Several new studies confirm the benefits and safety of optimized HIV therapy. One study shows that those with HIV who don’t take their HIV medications or who abuse drugs and alcohol are likely to live significantly shorter lives. The research also shows that those with HIV without these risk factors can live as long as those without HIV. Another study shows that over the long-term, HIV antivirals are relatively safe to take.
The first study was published in the journal PLoS ONE.
Study participants consisted of HIV positive patients from Denmark and Greenland. Over 2200 study participants, aged 25-65, started antiviral therapy after 1998. They were divided into no risk-factor or risk-factor groups. Risk-factor groups included those who, for whatever reason, where not able to achieve an undetectable viral load or increase their CD 4 counts above 200, those with serious infections or death related to HIV, and those who abused drugs and alcohol.
Initially the study showed the rate of survival to be substantially lower in all with HIV compared with those who were not infected with the virus. However, for those with HIV infection and without one of the risk factors the probability of survival was roughly the same as those without HIV infection. In contrast, survival was considerably lower with a four-fold to 20-fold increased risk of death for those with any of the three risk-factors.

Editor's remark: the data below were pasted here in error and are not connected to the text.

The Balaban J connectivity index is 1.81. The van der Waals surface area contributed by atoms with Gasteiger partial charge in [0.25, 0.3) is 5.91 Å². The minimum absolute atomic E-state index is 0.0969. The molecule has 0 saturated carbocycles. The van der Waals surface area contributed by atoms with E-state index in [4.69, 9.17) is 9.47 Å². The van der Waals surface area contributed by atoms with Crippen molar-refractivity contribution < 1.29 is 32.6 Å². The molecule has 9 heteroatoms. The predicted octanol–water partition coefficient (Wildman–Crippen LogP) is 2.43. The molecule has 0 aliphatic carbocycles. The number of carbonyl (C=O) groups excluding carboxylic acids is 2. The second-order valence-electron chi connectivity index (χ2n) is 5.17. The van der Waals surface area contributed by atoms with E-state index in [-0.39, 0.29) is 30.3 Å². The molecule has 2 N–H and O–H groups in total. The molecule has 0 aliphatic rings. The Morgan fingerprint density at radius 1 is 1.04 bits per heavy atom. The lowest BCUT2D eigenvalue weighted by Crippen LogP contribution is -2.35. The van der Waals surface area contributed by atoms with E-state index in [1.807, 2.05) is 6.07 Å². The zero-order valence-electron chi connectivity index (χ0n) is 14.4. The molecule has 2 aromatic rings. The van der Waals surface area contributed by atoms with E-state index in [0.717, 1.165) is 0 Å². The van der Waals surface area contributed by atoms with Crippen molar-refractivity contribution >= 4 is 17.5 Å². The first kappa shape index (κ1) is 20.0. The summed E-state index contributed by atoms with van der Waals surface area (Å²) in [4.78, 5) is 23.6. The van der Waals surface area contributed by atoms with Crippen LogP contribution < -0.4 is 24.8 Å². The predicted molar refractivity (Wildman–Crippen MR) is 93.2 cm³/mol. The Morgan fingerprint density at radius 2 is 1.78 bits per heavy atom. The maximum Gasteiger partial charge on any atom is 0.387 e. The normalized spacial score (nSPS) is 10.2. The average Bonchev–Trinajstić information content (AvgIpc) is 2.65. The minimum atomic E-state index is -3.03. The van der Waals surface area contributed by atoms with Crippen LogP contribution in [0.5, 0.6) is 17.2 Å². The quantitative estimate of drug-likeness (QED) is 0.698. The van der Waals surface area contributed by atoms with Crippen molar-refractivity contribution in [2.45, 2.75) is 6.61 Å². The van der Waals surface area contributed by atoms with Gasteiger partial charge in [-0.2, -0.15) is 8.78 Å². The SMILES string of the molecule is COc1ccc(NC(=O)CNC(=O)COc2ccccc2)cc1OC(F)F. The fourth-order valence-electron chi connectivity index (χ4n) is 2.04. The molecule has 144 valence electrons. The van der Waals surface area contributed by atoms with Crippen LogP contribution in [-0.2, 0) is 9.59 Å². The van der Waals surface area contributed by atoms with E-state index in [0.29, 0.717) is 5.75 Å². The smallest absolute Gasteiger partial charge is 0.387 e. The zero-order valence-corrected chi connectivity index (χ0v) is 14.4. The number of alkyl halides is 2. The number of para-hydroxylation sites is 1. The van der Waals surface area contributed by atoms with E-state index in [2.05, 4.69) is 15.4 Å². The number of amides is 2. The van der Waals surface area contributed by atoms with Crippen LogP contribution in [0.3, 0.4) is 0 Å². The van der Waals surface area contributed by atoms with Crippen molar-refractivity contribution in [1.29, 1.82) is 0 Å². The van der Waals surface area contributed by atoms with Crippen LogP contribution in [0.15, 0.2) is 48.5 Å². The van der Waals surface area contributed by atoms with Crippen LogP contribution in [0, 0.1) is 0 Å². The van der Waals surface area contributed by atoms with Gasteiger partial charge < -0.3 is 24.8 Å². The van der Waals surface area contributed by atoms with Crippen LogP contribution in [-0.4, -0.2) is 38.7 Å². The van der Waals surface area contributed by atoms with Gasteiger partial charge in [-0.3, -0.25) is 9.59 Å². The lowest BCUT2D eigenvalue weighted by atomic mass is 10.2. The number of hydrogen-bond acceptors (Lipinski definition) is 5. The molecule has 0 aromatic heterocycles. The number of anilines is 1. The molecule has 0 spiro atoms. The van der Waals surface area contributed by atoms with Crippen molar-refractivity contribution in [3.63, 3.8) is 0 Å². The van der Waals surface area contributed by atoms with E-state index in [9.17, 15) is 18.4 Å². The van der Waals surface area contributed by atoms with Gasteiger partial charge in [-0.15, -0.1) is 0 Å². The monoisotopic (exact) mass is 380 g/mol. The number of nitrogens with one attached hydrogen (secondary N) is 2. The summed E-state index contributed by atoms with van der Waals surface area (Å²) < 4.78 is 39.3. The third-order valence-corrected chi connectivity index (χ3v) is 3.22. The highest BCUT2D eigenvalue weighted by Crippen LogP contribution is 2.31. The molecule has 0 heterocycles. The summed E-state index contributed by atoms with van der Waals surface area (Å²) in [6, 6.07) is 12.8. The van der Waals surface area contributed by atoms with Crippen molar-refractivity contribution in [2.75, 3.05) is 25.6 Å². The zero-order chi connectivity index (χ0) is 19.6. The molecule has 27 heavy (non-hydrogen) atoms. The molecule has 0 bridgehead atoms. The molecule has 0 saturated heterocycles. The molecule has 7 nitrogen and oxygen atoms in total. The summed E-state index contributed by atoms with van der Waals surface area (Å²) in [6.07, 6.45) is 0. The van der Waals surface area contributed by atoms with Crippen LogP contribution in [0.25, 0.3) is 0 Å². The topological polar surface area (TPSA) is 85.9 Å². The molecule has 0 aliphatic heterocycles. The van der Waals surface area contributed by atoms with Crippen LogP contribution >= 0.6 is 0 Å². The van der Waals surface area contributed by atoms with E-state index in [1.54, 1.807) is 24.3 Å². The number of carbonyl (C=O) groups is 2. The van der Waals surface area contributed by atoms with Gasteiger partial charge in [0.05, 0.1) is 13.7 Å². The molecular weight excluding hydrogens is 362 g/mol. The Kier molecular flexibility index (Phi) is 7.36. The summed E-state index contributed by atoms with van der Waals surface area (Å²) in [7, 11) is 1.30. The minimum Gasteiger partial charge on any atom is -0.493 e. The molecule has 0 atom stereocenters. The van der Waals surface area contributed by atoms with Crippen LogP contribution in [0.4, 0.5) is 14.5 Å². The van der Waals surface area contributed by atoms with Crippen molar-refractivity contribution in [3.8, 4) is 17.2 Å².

“Mortality was associated mainly with well-known HIV and non-HIV-associated risk factors,” according to the study. While “Mortality in HIV-infected patients with no identifiable risk-factors was almost identical to that of the general population with no risk-factors”
“It is my impression that patients often ask themselves a range of questions: ‘What are my long-term prospects? Will I be dead in five years’ time? Will the disease cause brain damage? Will I have heart trouble’?” noted study researcher Professor Niels Obel of the University of Copenhagen. He continued: “We record an exceptional amount of data which we can use to shed light on the long-term effects of disease. This also goes for Danish HIV patients, and it is marvelous to be able to tell them that actually their prospects are quite bright.”
Another study shed some light on the long-term safety of HIV treatment.
Published in AIDS 25, the EuroSIDA study provided strong evidence that taking HIV antiviral medications year after year does not increase the risk death. The study looked at the survival of over 12,000 patients on HIV antiviral therapy after 1996. The study demonstrated a prolonged benefit that included a five percent reduction in the overall risk of death for each year on treatment.
The study did find that for those on treatment longer there was an increased mortality attributed to non-AIDS-related cancers. These could reflect severely immune compromised patients starting therapy later, the aging of the HIV infected population in general, and improvements in cancer screening.
The EuroSIDA study also recognized that newer HIV drugs have may be less toxic than their predecessors as the study noted that death due to accumulating treatment toxicities is a very uncommon event.